Tomatillos (tohm-ah-TEE-oh) are small fruits, used as a vegetable, enclosed in a husk. The fruit resembles a small unripe tomato and is usually green or yellow.
The yellow color indicates ripeness, but tomatillos are most often used when they are still green. Green tomatillos are firmer and easier to slice. The husk that holds the fruit is paper-like and is light brown. The flesh is slightly acidic with a hint of lemon.
Tomatillos also are known as husk tomatoes, tomato verde, miltomates, Mexican green tomatoes, jamberberries and strawberry tomatoes. They are members of the nightshade (Solanaceae) family, as are tomato, potato, eggplant and pepper.
The Aztecs first grew tomatillos as far back as 800 B.C. and they have been popular in Mexico and other Latin American countries for many years. As a traditional part of Mexican cooking, tomatillos are found in stews, moles and salsas.
Nutrition: A one-half cup serving of raw tomatillos has only 20 calories yet provides 15 percent daily value of Vitamin C and one gram of fiber.
Selection: The condition of the husk is often a good indicator when selecting tomatillos. If the husk is dry or shriveled then the fruit is probably not in good condition. Select tomatillos that have an intact, tight-fitting, light brown husk. If you peel back a small part of the husk, the fruit should be firm and free of blemishes.
Canned tomatillos are available at specialty markets and are often used when making sauces. Tomatillos are available year-round in supermarkets and specialty markets. Domestically grown tomatillos are available from May through November.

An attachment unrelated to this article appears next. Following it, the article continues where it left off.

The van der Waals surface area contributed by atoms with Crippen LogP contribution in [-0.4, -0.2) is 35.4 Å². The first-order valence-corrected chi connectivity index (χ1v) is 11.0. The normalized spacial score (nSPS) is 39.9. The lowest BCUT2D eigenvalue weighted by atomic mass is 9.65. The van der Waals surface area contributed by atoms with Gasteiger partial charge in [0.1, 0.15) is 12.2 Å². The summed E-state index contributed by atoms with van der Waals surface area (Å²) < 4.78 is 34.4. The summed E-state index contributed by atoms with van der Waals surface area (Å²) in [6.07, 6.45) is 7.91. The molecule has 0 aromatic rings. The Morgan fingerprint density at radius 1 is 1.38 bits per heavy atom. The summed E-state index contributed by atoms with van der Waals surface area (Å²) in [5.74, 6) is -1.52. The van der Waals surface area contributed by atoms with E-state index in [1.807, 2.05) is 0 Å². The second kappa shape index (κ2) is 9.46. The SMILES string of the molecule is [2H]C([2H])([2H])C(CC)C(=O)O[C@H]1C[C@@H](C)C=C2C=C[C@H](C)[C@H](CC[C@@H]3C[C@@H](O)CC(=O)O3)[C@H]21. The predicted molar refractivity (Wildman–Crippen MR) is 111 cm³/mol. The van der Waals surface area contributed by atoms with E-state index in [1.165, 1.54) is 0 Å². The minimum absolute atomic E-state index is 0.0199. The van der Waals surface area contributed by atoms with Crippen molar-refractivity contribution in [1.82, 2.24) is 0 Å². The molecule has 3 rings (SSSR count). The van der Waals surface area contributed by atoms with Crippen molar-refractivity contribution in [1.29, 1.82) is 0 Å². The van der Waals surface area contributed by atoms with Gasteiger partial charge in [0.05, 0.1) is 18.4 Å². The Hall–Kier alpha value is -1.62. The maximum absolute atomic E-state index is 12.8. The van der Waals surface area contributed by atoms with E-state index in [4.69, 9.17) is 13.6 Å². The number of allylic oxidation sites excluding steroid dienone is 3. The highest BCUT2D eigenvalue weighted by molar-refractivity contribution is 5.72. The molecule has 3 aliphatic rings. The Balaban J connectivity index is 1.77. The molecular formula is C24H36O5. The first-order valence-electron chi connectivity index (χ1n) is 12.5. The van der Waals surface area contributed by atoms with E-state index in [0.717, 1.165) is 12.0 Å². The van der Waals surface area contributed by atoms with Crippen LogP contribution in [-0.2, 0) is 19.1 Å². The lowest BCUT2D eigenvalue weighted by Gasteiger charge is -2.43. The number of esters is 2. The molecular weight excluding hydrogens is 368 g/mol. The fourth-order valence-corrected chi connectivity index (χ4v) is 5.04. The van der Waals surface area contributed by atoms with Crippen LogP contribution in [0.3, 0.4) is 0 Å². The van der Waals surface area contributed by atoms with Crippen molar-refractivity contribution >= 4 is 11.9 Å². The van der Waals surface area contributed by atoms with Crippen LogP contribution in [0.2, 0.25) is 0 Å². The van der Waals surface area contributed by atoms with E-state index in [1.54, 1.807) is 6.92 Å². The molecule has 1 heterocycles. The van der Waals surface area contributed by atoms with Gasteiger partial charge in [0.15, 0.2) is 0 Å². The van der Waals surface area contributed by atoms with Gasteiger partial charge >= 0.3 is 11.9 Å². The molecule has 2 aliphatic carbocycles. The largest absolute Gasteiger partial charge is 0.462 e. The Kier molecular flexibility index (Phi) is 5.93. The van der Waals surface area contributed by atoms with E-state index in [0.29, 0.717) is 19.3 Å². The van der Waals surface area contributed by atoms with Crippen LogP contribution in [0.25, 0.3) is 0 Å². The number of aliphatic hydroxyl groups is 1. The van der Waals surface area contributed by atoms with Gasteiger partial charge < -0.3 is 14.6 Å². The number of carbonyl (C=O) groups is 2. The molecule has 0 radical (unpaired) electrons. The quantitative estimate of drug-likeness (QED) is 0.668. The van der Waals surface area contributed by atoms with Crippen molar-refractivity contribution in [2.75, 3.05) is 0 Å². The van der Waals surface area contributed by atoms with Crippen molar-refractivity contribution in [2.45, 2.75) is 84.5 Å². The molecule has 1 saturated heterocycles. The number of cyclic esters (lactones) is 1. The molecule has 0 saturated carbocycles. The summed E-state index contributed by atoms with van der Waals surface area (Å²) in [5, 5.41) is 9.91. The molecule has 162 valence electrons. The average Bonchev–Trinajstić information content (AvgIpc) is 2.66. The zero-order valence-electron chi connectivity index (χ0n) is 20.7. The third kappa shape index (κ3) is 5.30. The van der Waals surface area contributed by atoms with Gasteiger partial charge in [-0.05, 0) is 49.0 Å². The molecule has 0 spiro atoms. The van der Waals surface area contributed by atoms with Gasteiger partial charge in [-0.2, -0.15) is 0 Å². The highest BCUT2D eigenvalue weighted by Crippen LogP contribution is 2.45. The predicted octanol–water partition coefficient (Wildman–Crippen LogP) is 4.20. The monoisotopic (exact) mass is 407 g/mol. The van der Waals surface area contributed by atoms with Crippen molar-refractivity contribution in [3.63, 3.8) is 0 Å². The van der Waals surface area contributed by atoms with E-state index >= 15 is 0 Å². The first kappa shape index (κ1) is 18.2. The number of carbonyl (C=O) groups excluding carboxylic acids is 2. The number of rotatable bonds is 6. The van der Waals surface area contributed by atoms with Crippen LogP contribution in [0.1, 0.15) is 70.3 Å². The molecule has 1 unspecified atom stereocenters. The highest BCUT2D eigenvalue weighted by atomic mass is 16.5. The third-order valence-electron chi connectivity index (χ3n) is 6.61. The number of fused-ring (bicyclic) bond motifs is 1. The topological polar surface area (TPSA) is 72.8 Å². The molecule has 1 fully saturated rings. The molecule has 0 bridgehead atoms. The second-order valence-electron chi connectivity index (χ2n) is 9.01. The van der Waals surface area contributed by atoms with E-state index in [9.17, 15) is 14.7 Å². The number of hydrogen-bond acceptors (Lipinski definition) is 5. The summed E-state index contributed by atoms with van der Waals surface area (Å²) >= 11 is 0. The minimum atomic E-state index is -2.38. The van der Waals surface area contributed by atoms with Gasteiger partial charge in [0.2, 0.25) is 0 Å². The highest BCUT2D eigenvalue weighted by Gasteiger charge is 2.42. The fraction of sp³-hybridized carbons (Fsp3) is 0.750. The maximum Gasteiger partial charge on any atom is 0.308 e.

Storage: Fresh tomatillos with the husk still intact may be stored in the refrigerator for up to two weeks. They are best stored in a paper bag. Tomatillos last a week longer in the refrigerator if the husks are removed and the fruit is placed in sealed plastic bags. Tomatillos may also be frozen after removing the husks.
Preparation: The husks must be removed before preparing, but tomatillos in the husk often are used as decoration. Wash the fruit with soap and water to remove the film left by the husk.
Tomatillos may be used raw in salsas or salads or cooked for sauces. Cooking enhances the flavor and softens its skin, but the result is a soupy consistency since the fruit collapses after a few minutes.
n Slice tomatillos into salsa to add color and flavor.
n Add diced tomatillo to guacamole for an extra crunch.
n Top tacos with sliced tomatillos for a change.
n Liven up your soup with some chopped tomatillos.
n Top black or pinto beans with tomatillo salsa.
For safe and delicious tomatillo salsa or taco sauce recipes go here, click on can on the left, next click on salsa for five different university tested recipes.
Sources: Centers for Disease Control and Prevention and Iowa State Cooperative Extension Service
Debbie Wilburn is county extension agent in family and consumer science with the Hall County Extension. Contact: 770-535-8290. Her Around the Home column appears Wednesdays.